Motorcyclists may change speed or adjust their position within a lane suddenly in reaction to road and traffic conditions, such as potholes, gravel, wet or slippery surfaces, pavement seams, railroad crossings and grooved pavement.
  4. Remember that motorcycles react differently.
    Did you know that in dry conditions motorcycles can stop more quickly than cars? Allow more following distance so you have enough time to react in case the motorcycle makes a sudden stop since rear-ending a motorcycle can be fatal to the rider.
  5. Look in all directions during left turns.
    Motorcycle crashes involving another motor vehicle continue to account for nearly half of all motorcyclist fatalities in the United States. Before you turn left, remember to look for oncoming traffic, especially motorcycles. Vehicle accidents involving the collision of a left-turning automobile and an oncoming motorcycle can be severe, as oftentimes the motorcycle T-bones the automobile while it’s in the left turn.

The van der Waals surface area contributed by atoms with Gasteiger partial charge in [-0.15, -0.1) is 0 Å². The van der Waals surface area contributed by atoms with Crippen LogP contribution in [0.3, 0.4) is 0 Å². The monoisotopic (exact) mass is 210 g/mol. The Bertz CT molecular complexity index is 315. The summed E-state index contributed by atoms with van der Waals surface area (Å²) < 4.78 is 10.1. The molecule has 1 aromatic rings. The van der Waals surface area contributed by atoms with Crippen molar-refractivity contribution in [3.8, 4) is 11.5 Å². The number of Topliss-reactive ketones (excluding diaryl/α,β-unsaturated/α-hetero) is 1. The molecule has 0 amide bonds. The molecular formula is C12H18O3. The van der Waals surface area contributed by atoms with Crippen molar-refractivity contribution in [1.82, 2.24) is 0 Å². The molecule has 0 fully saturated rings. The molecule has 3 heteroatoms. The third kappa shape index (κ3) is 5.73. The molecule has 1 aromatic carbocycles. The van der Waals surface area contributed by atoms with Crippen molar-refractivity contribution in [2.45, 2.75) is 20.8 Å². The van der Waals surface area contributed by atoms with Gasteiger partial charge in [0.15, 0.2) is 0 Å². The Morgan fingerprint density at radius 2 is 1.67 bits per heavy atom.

6. Treat intersections with special care.
    Many accidents that involve both automobiles and motorcycles occur at intersections. Always follow the safety protocol for intersections every single time that you approach one: come to a complete halt, view and obey posted traffic signs and signals, look both ways for approaching traffic and proceed slowly.
  7. Check your blind spots.
    Motorcycles are small and may be difficult to see. With a smaller profile, it can also be difficult to judge the speed and distance of an oncoming motorcycle, particularly in blind spots. And, the shape and size of a motorcycle can blend into the images in your rear and side-view mirrors. Newer technology, including lane departure warning and blind spot detection systems, have helped with this issue but nothing beats the old fashioned over-the-shoulder glance.